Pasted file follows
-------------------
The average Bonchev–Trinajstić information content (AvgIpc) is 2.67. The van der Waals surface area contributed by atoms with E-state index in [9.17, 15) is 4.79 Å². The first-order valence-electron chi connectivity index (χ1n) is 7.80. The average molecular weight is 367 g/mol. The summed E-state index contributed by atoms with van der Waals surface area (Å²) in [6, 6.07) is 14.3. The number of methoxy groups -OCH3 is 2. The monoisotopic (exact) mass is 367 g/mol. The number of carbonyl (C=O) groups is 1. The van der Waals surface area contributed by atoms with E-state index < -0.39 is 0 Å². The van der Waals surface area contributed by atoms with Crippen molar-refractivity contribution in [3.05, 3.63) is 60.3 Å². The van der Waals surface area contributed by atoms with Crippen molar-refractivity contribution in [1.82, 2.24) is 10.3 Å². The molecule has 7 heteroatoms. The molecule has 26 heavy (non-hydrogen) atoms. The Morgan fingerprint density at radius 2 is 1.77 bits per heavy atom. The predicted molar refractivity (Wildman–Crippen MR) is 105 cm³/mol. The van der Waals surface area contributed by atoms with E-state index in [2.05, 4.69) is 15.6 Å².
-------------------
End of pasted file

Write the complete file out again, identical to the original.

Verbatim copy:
The average Bonchev–Trinajstić information content (AvgIpc) is 2.67. The van der Waals surface area contributed by atoms with E-state index in [9.17, 15) is 4.79 Å². The first-order valence-electron chi connectivity index (χ1n) is 7.80. The average molecular weight is 367 g/mol. The summed E-state index contributed by atoms with van der Waals surface area (Å²) in [6, 6.07) is 14.3. The number of methoxy groups -OCH3 is 2. The monoisotopic (exact) mass is 367 g/mol. The number of carbonyl (C=O) groups is 1. The van der Waals surface area contributed by atoms with E-state index < -0.39 is 0 Å². The van der Waals surface area contributed by atoms with Crippen molar-refractivity contribution in [3.05, 3.63) is 60.3 Å². The van der Waals surface area contributed by atoms with Crippen molar-refractivity contribution in [1.82, 2.24) is 10.3 Å². The molecule has 7 heteroatoms. The molecule has 26 heavy (non-hydrogen) atoms. The Morgan fingerprint density at radius 2 is 1.77 bits per heavy atom. The predicted molar refractivity (Wildman–Crippen MR) is 105 cm³/mol. The van der Waals surface area contributed by atoms with E-state index in [2.05, 4.69) is 15.6 Å².